The Wall Street Journal just declared that Apple’s “surprising growth driver” is none other than the humble (and seemingly post-PC passé) Mac. While it’s true that the Mac is driving growth, it’s anything but surprising.
What is surprising is that the iPad has managed to hang on for so long as the second-largest revenue driver at the Cupertino company, given that it doesn’t really serve much of a need. And the Mac’s eclipse of the iPad might well be a warning for the Apple Watch.
Who Needs An iPad?
The biggest problem with the iPad is that it doesn’t do anything particularly well. Most anything I’d want to do with an iPad I can more easily do with my Mac or iPhone. I’ve seen people lugging their iPads around on hikes to take pictures of scenery and I’ve noticed people with portable keyboards hacking out blog posts, so I know some people think their iPads are useful.
But come on: those and most other activities are generally better on Apple’s other hardware. The WSJ’s Christopher Mims captures this feeling:
In our secret hearts we all know tablets are just phones crippled by a lack of 3G.
— Christopher Mims (@mims) October 16, 2014
I tried using my iPad—yes, I have two—for reading on trips, but I found it to be a distant runner-up to my Kindle Paperwhite. As such, my iPad gets used once each week—for church, of all things. (It’s easiest to pretend to be reading scriptures while actually checking Arsenal soccer scores.)
I’m clearly not alone. According to IDC, market demand for tablets has slowed, with Apple hardest hit. As consumers fumble for reasons to buy a tablet, cost trumps brand, hurting Apple’s premium sales strategy.
Meanwhile, Back In Mac Land …
Apple’s other products don’t run the same risk. At least, not the ones that are currently available for purchase.
Though tablets threatened to displace desktop and laptop computers, they haven’t even dented them. The reason is utility. The WSJ notes several reasons for the Mac’s steady rise, even amid an industry-wide slump in Windows PCs:
Several factors have contributed to the Mac’s steady rise in the last eight years: a halo effect conferred by popular Apple devices like the iPhone and iPad; a decision to stop charging for updates of Mac operating software; high visibility through the company’s own retail stores; and Apple’s introduction of innovative designs like the MacBook Air at lower prices than the company usually charges.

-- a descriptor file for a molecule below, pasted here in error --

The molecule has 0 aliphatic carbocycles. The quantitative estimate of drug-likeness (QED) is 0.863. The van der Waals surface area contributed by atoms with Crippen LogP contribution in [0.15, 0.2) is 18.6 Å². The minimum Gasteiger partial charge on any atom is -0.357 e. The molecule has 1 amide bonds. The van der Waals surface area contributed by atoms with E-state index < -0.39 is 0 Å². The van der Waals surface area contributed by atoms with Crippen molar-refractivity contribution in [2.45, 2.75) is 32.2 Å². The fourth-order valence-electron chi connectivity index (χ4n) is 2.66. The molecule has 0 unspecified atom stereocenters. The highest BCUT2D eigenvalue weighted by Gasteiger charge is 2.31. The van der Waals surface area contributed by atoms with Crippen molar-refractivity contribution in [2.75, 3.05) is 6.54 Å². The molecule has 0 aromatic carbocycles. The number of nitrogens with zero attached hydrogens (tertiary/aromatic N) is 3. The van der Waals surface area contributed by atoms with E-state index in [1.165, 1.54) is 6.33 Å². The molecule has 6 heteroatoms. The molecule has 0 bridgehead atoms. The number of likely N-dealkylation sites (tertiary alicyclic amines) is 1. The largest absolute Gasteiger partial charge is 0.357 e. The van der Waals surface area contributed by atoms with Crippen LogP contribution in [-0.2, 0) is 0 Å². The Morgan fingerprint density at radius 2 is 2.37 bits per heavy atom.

Meanwhile, phones are actually threatening to displace tablets. Christopher Mims enumerates a long list of things the smartphone has replaced. My Kindle Paperwhite has replaced physical books for me, but that’s the only thing tablets have done better for me—and it’s a special-purpose tablet, not the iPad’s jack-of-all-apps approach.
So, About That Apple Watch
Which brings me to Apple’s forthcoming Watch. Like a tablet, Apple’s Watch risks being a nice-to-have, but not a must-have. Once it adds GPS, I can envision it being an excellent replacement for my iPod/iPhone (music) and Garmin (GPS/heartrate) while exercising, but is that a big enough market for Apple?
There are, after all, only so many people who want to track every mile and every calorie of their exercise regimen. It will definitely be bigger than the market for the Apple TV streaming box, but I can’t see it sustaining iPhone-worthy sales for more than a year or two. Then the excitement will die down and people realize will that there was a good reason they’d already ditched their watches to tell time using their iPhones.
Apple’s iPhone revolutionized what a phone meant. It changed the way we communicate with each other, get directions on trips, book restaurant reservations and more. The Mac, 30 years in, doesn’t revolutionize anything but the tired PC experience.
For the iPad and the soon-to-be-released Apple Watch, it’s unclear how they materially change our lives to the point that we’ll shovel money into Apple’s bank.
Lead photo courtesy of Apple